The University of California workers, many of whom have been negotiating with the university for more than a year, are demanding that their salaries more than double in some cases, particularly to address the cost of housing. The U.C. campuses lie in some of the most expensive housing markets in the nation, not just in the Bay Area and Los Angeles, but coastal enclaves such as Santa Barbara, Santa Cruz and Irvine. Even subsidized campus housing in some areas is significantly more expensive than market rents in much of the country.

Image

Credit…Jim Wilson/The New York Times

Campus-area housing has long been a policy concern, vexing state lawmakers and inciting town-and-gown legal battles. In a union survey, 92 percent of graduate student workers said housing consumed more than a third of their income. For 40 percent of them, it was more than half.

Mr. Jaime, 33, who teaches an introductory Shakespeare class at U.C.L.A., said he could not afford an apartment in the Westwood neighborhood surrounding the campus. Instead, he lives in downtown Los Angeles, more than 15 miles away, sharing rent with two roommates. Even so, he said, the $1,600 he pays for rent each month eats up half of his paycheck, not counting the costs of his commute to campus via bicycle, light rail and bus.

The workers are also demanding more reimbursement for public transit, additional child care subsidies, expanded health care for dependents and other benefits.

In a statement, the university system said it recognized the “important and highly valued contributions” to its teaching and research mission made by the workers and that it had provided “fair responses” on issues including pay, housing and a “respectful work environment.”

“We have listened carefully to U.A.W. priorities with an open mind and a genuine willingness to compromise,” the statement said, adding that “many tentative agreements” on issues such as health and safety had been reached.

But major differences remain. Graduate teaching assistants, tutors and readers, for instance, are demanding that their pay, which averages about $24,000 annually, increase to $54,000, while the university system is offering an increase of 7 percent the first year, with 3 percent annual raises in subsequent years.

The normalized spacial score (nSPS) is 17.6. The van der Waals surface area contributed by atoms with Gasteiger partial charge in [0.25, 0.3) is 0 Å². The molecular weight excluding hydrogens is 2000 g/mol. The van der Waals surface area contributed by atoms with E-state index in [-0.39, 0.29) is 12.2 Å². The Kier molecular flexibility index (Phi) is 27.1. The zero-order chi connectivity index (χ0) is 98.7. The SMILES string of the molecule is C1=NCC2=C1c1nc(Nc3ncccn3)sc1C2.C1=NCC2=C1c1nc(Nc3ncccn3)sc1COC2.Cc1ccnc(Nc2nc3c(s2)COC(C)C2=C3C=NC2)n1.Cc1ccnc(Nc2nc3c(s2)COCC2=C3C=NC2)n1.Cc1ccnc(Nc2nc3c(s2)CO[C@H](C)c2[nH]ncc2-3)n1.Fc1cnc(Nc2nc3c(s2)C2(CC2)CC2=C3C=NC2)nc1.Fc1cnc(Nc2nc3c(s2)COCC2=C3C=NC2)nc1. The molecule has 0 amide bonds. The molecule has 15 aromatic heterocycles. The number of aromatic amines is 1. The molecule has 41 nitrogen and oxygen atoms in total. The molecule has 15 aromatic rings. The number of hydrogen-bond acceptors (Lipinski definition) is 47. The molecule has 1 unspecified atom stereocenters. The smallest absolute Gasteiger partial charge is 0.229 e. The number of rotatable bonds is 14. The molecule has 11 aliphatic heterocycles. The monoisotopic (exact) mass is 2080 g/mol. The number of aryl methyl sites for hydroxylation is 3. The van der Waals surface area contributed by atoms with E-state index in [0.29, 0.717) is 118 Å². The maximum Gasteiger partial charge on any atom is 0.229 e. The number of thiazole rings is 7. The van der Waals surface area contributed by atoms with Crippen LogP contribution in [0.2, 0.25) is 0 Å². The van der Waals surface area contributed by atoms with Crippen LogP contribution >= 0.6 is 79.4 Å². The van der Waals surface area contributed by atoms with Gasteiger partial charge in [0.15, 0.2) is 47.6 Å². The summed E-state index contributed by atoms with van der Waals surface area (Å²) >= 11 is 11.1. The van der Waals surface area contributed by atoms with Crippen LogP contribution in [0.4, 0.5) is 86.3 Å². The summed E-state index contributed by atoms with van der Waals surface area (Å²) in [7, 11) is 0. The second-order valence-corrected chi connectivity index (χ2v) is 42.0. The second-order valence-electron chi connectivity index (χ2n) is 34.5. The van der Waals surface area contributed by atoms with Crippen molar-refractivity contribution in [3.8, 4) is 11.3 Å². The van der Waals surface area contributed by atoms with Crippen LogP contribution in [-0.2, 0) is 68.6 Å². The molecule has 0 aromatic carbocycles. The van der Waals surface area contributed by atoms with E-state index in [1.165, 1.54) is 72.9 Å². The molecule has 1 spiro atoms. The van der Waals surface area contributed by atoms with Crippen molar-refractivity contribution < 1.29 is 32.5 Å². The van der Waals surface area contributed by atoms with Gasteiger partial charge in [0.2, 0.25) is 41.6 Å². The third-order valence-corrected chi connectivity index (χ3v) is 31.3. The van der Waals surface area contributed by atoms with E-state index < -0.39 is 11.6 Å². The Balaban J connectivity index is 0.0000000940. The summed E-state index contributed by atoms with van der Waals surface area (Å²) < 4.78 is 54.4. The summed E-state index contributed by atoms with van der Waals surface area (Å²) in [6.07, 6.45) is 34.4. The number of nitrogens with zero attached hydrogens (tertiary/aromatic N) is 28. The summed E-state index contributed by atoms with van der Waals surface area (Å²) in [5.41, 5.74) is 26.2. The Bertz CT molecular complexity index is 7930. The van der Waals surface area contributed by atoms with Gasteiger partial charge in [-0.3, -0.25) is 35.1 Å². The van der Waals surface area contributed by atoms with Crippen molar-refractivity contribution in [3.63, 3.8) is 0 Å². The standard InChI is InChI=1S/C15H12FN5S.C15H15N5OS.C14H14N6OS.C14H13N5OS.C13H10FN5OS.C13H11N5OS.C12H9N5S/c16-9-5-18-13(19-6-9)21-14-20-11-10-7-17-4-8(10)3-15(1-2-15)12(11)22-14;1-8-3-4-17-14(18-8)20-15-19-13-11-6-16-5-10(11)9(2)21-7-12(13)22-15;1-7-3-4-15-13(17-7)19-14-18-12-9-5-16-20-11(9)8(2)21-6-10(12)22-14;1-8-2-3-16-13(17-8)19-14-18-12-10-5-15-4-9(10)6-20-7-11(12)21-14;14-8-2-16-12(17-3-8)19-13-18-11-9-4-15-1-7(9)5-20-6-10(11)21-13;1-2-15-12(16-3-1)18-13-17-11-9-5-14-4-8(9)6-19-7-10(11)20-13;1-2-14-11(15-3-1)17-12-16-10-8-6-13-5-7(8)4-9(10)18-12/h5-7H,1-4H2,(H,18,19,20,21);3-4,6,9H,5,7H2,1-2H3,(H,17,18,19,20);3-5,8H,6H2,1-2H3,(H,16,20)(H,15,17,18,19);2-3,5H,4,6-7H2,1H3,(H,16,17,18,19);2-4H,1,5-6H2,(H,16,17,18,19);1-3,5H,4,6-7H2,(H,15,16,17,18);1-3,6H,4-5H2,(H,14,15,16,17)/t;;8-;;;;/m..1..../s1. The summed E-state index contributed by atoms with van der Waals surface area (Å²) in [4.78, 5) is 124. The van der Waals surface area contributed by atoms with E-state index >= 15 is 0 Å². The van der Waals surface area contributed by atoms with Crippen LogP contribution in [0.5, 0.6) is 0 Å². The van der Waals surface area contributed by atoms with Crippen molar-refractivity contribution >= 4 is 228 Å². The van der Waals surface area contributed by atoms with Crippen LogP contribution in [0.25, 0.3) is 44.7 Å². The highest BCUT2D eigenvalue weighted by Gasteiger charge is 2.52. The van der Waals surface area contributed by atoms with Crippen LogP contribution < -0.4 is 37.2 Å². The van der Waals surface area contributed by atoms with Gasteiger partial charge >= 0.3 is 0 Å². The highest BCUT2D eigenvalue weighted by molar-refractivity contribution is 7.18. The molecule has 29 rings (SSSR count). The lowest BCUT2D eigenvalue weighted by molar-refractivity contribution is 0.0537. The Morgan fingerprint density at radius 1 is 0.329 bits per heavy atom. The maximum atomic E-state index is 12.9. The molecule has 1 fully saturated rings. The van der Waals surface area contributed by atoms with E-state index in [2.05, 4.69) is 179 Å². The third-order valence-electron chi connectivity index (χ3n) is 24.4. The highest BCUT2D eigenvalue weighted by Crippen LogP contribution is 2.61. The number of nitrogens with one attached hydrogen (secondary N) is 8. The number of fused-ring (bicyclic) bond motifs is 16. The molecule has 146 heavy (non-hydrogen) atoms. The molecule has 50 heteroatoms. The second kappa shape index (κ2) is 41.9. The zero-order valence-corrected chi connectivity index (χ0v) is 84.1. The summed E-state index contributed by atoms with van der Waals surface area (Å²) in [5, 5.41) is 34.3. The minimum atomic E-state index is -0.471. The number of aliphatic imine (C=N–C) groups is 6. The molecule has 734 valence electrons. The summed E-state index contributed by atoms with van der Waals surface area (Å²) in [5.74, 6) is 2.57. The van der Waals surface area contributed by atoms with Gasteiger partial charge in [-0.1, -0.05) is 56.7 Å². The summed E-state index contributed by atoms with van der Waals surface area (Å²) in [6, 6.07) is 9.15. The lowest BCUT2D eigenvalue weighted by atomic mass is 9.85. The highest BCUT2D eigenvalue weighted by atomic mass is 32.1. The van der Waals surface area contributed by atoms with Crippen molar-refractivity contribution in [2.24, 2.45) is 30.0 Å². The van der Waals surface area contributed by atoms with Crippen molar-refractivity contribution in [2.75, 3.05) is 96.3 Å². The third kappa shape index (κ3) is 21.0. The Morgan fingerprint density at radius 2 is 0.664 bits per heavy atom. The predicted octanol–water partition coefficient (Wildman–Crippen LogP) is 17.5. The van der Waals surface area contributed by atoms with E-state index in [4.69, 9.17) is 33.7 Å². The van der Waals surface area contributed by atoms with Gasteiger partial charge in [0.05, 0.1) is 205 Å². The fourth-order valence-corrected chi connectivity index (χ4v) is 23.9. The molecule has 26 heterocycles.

Workers also want salaries to be set high enough that no employees would have to spend more than 30 percent of their monthly pay on housing; the U.C. system has noted that housing is an issue for workers throughout California, and that it already provides a limited amount of subsidized housing for graduate student workers that is priced at up to 25 percent below market rates.

Union officials say that the university system also has violated labor law nearly two dozen times in the course of negotiations, dealing directly with certain groups of workers and changing certain working conditions without going through collective bargaining. These unfair labor practices, officials say, triggered the strike.

“The university needs to bargain fairly,” said Neal Sweeney, president of the U.A.W. bargaining unit that represents academic researchers and postdoctoral scholars. “If they do that, we think we can reach a transformative agreement.”

The university system has denied any illegal action and has called on the unions to stay at the bargaining table. “We are committed to continuing to negotiate in good faith and reaching full agreements as soon as possible,” the statement from the University of California said.

Stephanie Saul and Anemona Hartocollis contributed reporting.